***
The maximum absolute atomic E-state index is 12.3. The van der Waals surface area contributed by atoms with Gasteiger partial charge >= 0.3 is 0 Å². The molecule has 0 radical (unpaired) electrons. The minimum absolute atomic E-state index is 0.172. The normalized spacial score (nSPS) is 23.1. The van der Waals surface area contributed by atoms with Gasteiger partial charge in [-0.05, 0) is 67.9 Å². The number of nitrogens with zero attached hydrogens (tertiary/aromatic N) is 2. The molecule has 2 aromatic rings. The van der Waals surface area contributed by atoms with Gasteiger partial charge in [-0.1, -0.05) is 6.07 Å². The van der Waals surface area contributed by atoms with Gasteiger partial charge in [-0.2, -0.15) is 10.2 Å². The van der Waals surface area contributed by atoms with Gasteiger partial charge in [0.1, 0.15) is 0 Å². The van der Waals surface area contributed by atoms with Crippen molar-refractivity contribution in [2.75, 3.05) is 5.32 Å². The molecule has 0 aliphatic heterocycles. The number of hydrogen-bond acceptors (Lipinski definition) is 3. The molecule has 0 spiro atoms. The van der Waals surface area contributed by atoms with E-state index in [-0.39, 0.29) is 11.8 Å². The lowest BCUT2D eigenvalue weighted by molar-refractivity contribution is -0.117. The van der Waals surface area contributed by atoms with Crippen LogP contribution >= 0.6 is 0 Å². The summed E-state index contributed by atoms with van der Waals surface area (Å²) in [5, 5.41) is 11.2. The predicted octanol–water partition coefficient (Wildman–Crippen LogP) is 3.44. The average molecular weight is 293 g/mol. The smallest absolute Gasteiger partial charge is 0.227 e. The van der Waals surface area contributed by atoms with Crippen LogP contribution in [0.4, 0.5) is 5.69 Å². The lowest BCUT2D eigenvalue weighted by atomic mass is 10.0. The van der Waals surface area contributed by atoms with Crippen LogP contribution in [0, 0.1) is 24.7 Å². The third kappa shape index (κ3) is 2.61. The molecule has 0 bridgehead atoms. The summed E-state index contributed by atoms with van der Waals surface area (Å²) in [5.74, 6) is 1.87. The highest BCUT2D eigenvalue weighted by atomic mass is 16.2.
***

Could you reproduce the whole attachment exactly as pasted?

The maximum absolute atomic E-state index is 12.3. The van der Waals surface area contributed by atoms with Gasteiger partial charge >= 0.3 is 0 Å². The molecule has 0 radical (unpaired) electrons. The minimum absolute atomic E-state index is 0.172. The normalized spacial score (nSPS) is 23.1. The van der Waals surface area contributed by atoms with Gasteiger partial charge in [-0.05, 0) is 67.9 Å². The number of nitrogens with zero attached hydrogens (tertiary/aromatic N) is 2. The molecule has 2 aromatic rings. The van der Waals surface area contributed by atoms with Gasteiger partial charge in [-0.1, -0.05) is 6.07 Å². The van der Waals surface area contributed by atoms with Gasteiger partial charge in [-0.2, -0.15) is 10.2 Å². The van der Waals surface area contributed by atoms with Gasteiger partial charge in [0.1, 0.15) is 0 Å². The van der Waals surface area contributed by atoms with Crippen molar-refractivity contribution in [2.75, 3.05) is 5.32 Å². The molecule has 0 aliphatic heterocycles. The number of hydrogen-bond acceptors (Lipinski definition) is 3. The molecule has 0 spiro atoms. The van der Waals surface area contributed by atoms with E-state index in [-0.39, 0.29) is 11.8 Å². The lowest BCUT2D eigenvalue weighted by molar-refractivity contribution is -0.117. The van der Waals surface area contributed by atoms with Crippen LogP contribution >= 0.6 is 0 Å². The summed E-state index contributed by atoms with van der Waals surface area (Å²) in [5, 5.41) is 11.2. The predicted octanol–water partition coefficient (Wildman–Crippen LogP) is 3.44. The average molecular weight is 293 g/mol. The smallest absolute Gasteiger partial charge is 0.227 e. The van der Waals surface area contributed by atoms with Crippen LogP contribution in [0.4, 0.5) is 5.69 Å². The lowest BCUT2D eigenvalue weighted by atomic mass is 10.0. The van der Waals surface area contributed by atoms with Crippen LogP contribution in [0, 0.1) is 24.7 Å². The third kappa shape index (κ3) is 2.61. The molecule has 0 bridgehead atoms. The summed E-state index contributed by atoms with van der Waals surface area (Å²) in [5.74, 6) is 1.87. The highest BCUT2D eigenvalue weighted by atomic mass is 16.2.